The Nevada Traveler: Native American prehistory found just outside of Sparks

Dozens of petroglyphs can be found on this large rock panel in Griffith Canyon, located near Sparks.

Dozens of petroglyphs can be found on this large rock panel in Griffith Canyon, located near Sparks.

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A place I had not learned of until recently that certainly piqued my interest is Griffith Canyon, located in the foothills north of Sparks and on the edge of Spanish Springs.
I had read the canyon was scenic, not too difficult to navigate and contained good examples of petroglyphs, which are prehistoric Native American rock carvings that are believed to be sacred and related to either hunting, fertility, or something else because no one knows what they mean.
I also was surprised I wasn’t aware of it because of its close proximity to Reno and Sparks.
So, off to Griffith Canyon I went on a recent Saturday morning. Following the instructions that I found on Google Maps, I drove to Nevada 445 (Pyramid Highway) in Sparks, then continued north about eight miles to Calle De La Plata road. I turned right on Calle La Plata, drove another 1.8 miles then turned right onto Valle Verde Drive.
I passed through a neighborhood of large ranch-style homes for a quarter-mile, then turned right onto Agua Fria Drive (continuing for a half mile). At El Molino Drive, I turned left and drove about a third of a mile on a dirt road that led to a pair of stone and white metal fences (like a gateway) that stand on each side of the road.
About a quarter mile downhill from the fencing, I found a wide spot in the road (to the right), where I decided to park. On the opposite side was a metal culvert and below was a gash in the mountains that I hoped would be Griffith Canyon.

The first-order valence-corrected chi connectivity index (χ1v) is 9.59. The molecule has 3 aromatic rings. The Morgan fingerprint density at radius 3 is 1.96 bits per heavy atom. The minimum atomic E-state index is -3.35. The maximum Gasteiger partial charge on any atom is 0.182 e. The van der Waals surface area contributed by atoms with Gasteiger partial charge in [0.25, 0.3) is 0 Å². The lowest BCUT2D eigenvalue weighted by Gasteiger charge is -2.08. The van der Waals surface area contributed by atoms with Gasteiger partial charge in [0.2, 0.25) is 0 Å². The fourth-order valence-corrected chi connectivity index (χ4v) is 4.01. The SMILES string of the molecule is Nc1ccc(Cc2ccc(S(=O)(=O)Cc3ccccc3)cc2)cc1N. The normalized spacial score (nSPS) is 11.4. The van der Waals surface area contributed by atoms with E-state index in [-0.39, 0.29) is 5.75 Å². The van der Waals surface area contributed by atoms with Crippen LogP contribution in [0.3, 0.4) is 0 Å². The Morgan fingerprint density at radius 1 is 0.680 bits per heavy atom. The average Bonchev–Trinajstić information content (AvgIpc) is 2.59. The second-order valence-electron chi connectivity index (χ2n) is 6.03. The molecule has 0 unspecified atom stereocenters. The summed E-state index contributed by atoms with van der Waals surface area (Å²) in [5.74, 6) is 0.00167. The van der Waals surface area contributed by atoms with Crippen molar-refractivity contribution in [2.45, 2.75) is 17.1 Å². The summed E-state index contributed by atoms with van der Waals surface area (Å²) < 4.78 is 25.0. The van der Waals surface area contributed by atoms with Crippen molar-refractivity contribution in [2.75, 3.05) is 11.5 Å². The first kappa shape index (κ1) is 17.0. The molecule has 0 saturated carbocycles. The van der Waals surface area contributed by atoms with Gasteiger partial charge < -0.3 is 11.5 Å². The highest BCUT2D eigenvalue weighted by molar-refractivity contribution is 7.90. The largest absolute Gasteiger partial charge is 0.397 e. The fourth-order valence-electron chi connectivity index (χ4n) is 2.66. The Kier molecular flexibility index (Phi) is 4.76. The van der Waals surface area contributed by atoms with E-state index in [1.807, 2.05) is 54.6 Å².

At first, I wondered if I had found the correct place. But as I stood on the road looking down into the narrow canyon, a full-grown buck with large antlers suddenly appeared before me. I took it as a sign that this was the spot, and slowly climbed down the hill into a rocky, dry wash (wear sturdy shoes, like hiking boots because it’s easy to twist an ankle here).
The buck heard me and bounded up one of the sides of the canyon and disappeared. I continued into the canyon. A rough trail appeared occasionally and seemed to crisscross the creek bed, which was lined with pinion, sagebrush, wildflowers and grasses.
As I walked on, I saw the sides of the canyon became steeper with more rock walls — ideal spaces for petroglyphs. About a third of a mile into the hike, I encountered the first panels of rock writing to my left. Here, I could see jagged lines and patterns carved into the reddish rock wall.
A bit farther, and there were round shapes as well as a carving shaped like a stick with three prongs and stick figure-like images. At the bottom of the rock face, there is also an unusual carving that resembles a turtle.
I marched on for another half-mile, where, to my right, I found the greatest concentration of petroglyphs — several larger rock panels covered with carvings that resembled a bighorn sheep, various circles, lines and other patterns. In other places I could see more stick figures and other lines and shapes.
Standing in the middle of the wash and looking at the carvings, I had the feeling of being in a spiritual place. These images had been carved several thousand years ago for some unknown but no doubt important reason.
From the road to the larger panels is about three-quarters of a mile, making the entire hike, back and forth, a bit under two miles — and well worth the effort.
One thing to keep in mind is that the petroglyphs here are fragile, so be respectful. The canyon is best explored between April and November, and since there are only a few trees, make certain to dress appropriately for sun and bring water.
Rich Moreno writes about the places and people that make Nevada special. 


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